Unfortunately, when I rested aggressively, this meant that I was feeling the best when I was feeling most useless. I'd be laying in bed thinking, is this really it? Is this really the coronavirus? I am SO BORED. I should be GETTING THINGS DONE. But then some days I would feel absolutely fine in bed but if I got up, dizzy and weak.

Then, after I had a couple good days and I was feeling mostly back to normal, I got up, I did a mildly active day, and at the end of the day I just crashed, crashed hard, in 15 minutes or less, and just kept crashing and crashing no matter how much I rested.

I crashed like that twice, about a week apart, the second time was very bad, and in the middle of one night I came to the realization that if I didn't stop this downward trajectory I was on, I was going to have to go to the hospital immediately. Or die. Dying felt like a real option, and I was more annoyed that I had a lot of stuff I wanted to do first and I wasn't going to get to it.

In fact, its hard to explain the state of mind that I was in, because I found that when I was crashing hard, my whole brain didn't work right. In a way that is not easy to quantify. I have a lot of "missing hours" or even, I'd say, whole missing days where I don't even remember what happened when.

Anyway, this is where I'm at right now, I'm trying to take it moderately easy. Still avoiding any hard physical activity. I'm back to work, and sleeping on my stomach.

Not sure what to post about but I guess it’s going to be the Coronavirus

Submitted by John on Mon, 03/09/2020 - 23:56

I’ve wanted to post for a while now but all I’m reading about is the Coronavirus. The Coronavirus is a boring subject for me to write about because the facts are simple, yet the outlook is very uncertain and I have little control over the final outcome.

This is everything I know about the Coronavirus:

  • it’s a bat virus that has made its way to humans. So we have no natural immunity to it
  • very transmissible between humans
  • people are contagious for days before they show symptoms
  • this tells me that we’re all going to get it sooner, rather than later
  • some percentage of people will die from an associated respiratory syndrome, COVID-19
  • we (in the United States) do not have nearly enough hospital beds or ventilators to treat the likely victims all at once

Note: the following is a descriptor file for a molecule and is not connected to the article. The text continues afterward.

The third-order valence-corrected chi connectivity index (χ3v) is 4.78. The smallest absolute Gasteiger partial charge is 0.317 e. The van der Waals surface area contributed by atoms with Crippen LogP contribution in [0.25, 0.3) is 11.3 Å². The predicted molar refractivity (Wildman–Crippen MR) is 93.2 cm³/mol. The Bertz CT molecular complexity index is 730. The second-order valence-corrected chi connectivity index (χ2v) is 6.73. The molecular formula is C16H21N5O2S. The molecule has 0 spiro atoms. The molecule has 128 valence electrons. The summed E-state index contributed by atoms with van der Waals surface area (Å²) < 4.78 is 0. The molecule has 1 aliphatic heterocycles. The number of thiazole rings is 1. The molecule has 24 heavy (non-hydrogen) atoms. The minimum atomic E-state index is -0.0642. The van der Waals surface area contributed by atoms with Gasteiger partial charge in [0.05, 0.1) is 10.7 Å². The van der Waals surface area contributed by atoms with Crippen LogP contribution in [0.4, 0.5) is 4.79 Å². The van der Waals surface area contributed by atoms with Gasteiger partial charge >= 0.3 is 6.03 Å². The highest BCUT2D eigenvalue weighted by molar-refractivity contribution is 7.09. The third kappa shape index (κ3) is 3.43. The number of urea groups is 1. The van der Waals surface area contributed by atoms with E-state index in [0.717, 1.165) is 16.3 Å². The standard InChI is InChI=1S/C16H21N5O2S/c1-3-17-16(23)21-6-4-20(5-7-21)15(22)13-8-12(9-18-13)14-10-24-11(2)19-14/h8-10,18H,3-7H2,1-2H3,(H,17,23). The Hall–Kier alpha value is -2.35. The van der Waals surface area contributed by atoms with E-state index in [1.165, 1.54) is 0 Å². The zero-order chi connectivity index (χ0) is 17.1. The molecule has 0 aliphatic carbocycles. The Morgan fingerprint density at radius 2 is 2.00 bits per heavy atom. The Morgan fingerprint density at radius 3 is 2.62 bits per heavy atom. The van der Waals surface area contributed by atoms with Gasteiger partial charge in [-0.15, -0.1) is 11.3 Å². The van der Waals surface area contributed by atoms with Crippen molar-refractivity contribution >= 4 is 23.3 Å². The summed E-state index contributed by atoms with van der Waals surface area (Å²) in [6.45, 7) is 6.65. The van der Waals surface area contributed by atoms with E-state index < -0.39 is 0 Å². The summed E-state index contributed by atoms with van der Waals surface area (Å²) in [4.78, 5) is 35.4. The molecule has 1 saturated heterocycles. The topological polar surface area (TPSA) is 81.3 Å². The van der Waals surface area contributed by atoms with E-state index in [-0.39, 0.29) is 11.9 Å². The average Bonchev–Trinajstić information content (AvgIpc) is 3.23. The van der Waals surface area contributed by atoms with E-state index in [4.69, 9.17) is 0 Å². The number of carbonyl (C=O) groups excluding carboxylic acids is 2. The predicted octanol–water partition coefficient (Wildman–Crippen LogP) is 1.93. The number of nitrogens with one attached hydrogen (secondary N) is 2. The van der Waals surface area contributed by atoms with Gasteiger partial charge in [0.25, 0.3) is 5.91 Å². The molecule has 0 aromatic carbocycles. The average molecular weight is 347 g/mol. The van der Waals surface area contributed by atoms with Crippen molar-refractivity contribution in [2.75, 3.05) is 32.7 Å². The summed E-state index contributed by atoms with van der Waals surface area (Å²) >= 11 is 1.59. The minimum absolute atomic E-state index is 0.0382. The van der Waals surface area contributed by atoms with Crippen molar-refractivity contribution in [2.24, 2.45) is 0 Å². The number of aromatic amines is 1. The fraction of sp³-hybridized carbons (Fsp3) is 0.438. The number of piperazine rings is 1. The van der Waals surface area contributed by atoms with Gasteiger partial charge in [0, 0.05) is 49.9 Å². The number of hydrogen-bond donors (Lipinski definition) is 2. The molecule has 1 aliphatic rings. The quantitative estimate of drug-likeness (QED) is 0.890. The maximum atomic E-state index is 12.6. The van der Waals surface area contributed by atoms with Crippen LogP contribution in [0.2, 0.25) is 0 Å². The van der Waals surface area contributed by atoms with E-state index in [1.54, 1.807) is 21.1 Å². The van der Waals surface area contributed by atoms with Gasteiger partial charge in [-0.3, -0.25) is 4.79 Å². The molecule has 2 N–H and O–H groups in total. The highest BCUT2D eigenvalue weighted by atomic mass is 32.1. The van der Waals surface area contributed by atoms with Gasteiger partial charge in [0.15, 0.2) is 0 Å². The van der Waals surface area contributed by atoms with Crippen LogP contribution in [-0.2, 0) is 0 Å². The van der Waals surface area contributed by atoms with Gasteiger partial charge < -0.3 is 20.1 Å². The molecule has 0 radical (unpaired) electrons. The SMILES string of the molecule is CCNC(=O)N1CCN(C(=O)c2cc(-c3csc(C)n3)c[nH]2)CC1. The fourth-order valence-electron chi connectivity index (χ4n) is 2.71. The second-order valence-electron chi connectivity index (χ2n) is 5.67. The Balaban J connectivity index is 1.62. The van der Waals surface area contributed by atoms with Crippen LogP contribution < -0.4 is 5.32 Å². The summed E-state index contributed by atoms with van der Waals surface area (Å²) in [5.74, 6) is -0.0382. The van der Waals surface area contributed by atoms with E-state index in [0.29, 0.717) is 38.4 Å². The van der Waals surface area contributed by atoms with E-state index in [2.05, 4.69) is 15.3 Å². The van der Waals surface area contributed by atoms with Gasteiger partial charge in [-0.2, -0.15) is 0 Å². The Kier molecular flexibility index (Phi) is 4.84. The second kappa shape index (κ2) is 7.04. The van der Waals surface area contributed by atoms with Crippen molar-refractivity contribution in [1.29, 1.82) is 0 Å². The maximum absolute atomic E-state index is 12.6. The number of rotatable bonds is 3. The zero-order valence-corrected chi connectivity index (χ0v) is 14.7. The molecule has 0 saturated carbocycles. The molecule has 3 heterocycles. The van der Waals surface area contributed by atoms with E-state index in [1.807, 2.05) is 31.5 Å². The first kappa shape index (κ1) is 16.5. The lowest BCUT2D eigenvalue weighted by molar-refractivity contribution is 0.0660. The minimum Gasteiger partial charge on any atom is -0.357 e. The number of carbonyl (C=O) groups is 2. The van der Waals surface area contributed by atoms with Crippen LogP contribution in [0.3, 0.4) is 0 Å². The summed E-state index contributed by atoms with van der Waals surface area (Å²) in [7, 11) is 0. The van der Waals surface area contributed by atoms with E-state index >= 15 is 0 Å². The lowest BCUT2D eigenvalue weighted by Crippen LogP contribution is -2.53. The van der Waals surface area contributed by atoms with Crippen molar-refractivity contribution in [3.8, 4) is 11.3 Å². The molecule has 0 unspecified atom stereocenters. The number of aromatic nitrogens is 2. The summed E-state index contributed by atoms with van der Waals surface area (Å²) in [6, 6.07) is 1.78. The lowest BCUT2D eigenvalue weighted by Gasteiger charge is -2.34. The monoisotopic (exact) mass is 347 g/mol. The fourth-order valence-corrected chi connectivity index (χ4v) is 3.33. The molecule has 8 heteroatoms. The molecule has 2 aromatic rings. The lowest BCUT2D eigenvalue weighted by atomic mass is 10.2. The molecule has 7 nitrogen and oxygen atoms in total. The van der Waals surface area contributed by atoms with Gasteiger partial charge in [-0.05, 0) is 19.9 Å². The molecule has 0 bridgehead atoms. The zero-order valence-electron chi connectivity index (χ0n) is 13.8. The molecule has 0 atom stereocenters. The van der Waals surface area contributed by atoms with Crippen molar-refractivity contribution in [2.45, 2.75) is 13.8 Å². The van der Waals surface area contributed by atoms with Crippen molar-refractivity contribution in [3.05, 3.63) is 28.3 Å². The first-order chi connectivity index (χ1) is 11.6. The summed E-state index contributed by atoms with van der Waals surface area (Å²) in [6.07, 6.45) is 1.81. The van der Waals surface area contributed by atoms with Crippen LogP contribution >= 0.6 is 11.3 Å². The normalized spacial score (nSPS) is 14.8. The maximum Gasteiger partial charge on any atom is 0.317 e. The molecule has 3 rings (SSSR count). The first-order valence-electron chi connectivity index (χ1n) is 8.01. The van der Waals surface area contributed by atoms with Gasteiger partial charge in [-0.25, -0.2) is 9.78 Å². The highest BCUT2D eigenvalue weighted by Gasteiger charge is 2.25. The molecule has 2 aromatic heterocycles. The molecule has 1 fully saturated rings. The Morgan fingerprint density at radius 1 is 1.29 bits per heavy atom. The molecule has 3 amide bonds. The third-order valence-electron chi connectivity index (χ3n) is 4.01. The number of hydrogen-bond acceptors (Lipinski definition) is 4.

• so our best bet is to self quarantine and reduce social contact so we can prolong how long it takes for the infection to work it’s way through the population, thereby reducing the impact on the medical system over time
  • currently the number of known cases is doubling every three days. If that trend doesn’t stop soon it will be too late to manage this thing.

Amazingly, some folks dispute all of these facts, and they are dismissive of the whole situation. This boggles my brain.

The reason I am most bored, however, is that you, dear reader, already know more about the ending of this story than I do. Should I panic? I’ve done plenty of that. Sit back and relax until this whole thing blows over? I’ve thought of that too.

Happy Hand Washing!

Fixed a few things

Submitted by John on Thu, 03/05/2020 - 23:46

A few things have been bothering me, mostly related to the D8 migration, so I dug in and fixed them recently.

  • I now have a favicon. I plan on updating the favicon from time to time, unless I forget, in which case I won't.
  • I fixed the tags on the weblog posts. I can now create new tags whenever I am entering a new weblog entry, instead of having to navigate all the way over to the taxonomy page.
  • I restricted the Stella Amp menu to the Stella Amp pages (and got rid of the defunct "Buy it!" menu item.)
  • I changed the title of the weblog in the RSS feed, so RSS subscribers will now see the correct title for the feed (Hello RSS subscribers!)
  • I removed some extra "display titles" on various parts of the site

 

It's much cleaner, but now I want to fix:

  • CSS of menus and the top nav bar, on desktop but especially mobile